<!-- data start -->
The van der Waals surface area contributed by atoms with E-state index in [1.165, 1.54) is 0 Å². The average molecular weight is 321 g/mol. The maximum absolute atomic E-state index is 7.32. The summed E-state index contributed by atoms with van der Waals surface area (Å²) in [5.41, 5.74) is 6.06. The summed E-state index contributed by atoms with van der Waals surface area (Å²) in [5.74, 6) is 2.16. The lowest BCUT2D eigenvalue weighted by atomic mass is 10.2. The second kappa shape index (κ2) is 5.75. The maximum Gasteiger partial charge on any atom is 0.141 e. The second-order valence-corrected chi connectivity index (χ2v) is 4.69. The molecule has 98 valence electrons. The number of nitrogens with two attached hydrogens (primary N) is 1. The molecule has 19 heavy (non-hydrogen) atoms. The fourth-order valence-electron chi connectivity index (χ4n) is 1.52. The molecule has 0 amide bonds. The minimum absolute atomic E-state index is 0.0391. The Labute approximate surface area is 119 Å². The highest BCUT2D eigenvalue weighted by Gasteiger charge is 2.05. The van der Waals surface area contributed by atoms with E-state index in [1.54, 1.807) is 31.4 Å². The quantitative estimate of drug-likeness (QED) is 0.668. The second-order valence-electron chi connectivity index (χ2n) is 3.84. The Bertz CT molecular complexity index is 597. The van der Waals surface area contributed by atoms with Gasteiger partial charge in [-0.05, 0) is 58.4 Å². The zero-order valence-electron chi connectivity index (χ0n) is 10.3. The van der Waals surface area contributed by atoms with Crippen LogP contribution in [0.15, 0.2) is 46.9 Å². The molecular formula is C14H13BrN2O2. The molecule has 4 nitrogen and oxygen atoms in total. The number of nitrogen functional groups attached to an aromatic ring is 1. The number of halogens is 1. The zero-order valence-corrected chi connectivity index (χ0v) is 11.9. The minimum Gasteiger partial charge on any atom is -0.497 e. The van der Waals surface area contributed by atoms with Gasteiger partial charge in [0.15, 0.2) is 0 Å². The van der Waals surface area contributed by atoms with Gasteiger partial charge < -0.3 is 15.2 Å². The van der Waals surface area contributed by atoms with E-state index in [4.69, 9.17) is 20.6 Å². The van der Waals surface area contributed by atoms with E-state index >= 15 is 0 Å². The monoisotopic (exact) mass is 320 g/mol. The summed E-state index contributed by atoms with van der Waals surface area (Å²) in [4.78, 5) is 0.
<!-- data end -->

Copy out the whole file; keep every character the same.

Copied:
The van der Waals surface area contributed by atoms with E-state index in [1.165, 1.54) is 0 Å². The average molecular weight is 321 g/mol. The maximum absolute atomic E-state index is 7.32. The summed E-state index contributed by atoms with van der Waals surface area (Å²) in [5.41, 5.74) is 6.06. The summed E-state index contributed by atoms with van der Waals surface area (Å²) in [5.74, 6) is 2.16. The lowest BCUT2D eigenvalue weighted by atomic mass is 10.2. The second kappa shape index (κ2) is 5.75. The maximum Gasteiger partial charge on any atom is 0.141 e. The second-order valence-corrected chi connectivity index (χ2v) is 4.69. The molecule has 98 valence electrons. The number of nitrogens with two attached hydrogens (primary N) is 1. The molecule has 19 heavy (non-hydrogen) atoms. The fourth-order valence-electron chi connectivity index (χ4n) is 1.52. The molecule has 0 amide bonds. The minimum absolute atomic E-state index is 0.0391. The Labute approximate surface area is 119 Å². The highest BCUT2D eigenvalue weighted by Gasteiger charge is 2.05. The van der Waals surface area contributed by atoms with E-state index in [1.54, 1.807) is 31.4 Å². The quantitative estimate of drug-likeness (QED) is 0.668. The second-order valence-electron chi connectivity index (χ2n) is 3.84. The Bertz CT molecular complexity index is 597. The van der Waals surface area contributed by atoms with Gasteiger partial charge in [-0.05, 0) is 58.4 Å². The zero-order valence-electron chi connectivity index (χ0n) is 10.3. The van der Waals surface area contributed by atoms with Crippen LogP contribution in [0.15, 0.2) is 46.9 Å². The molecular formula is C14H13BrN2O2. The molecule has 4 nitrogen and oxygen atoms in total. The number of nitrogen functional groups attached to an aromatic ring is 1. The number of halogens is 1. The zero-order valence-corrected chi connectivity index (χ0v) is 11.9. The minimum Gasteiger partial charge on any atom is -0.497 e. The van der Waals surface area contributed by atoms with Gasteiger partial charge in [0.15, 0.2) is 0 Å². The van der Waals surface area contributed by atoms with Gasteiger partial charge < -0.3 is 15.2 Å². The van der Waals surface area contributed by atoms with E-state index in [4.69, 9.17) is 20.6 Å². The van der Waals surface area contributed by atoms with E-state index >= 15 is 0 Å². The monoisotopic (exact) mass is 320 g/mol. The summed E-state index contributed by atoms with van der Waals surface area (Å²) in [4.78, 5) is 0.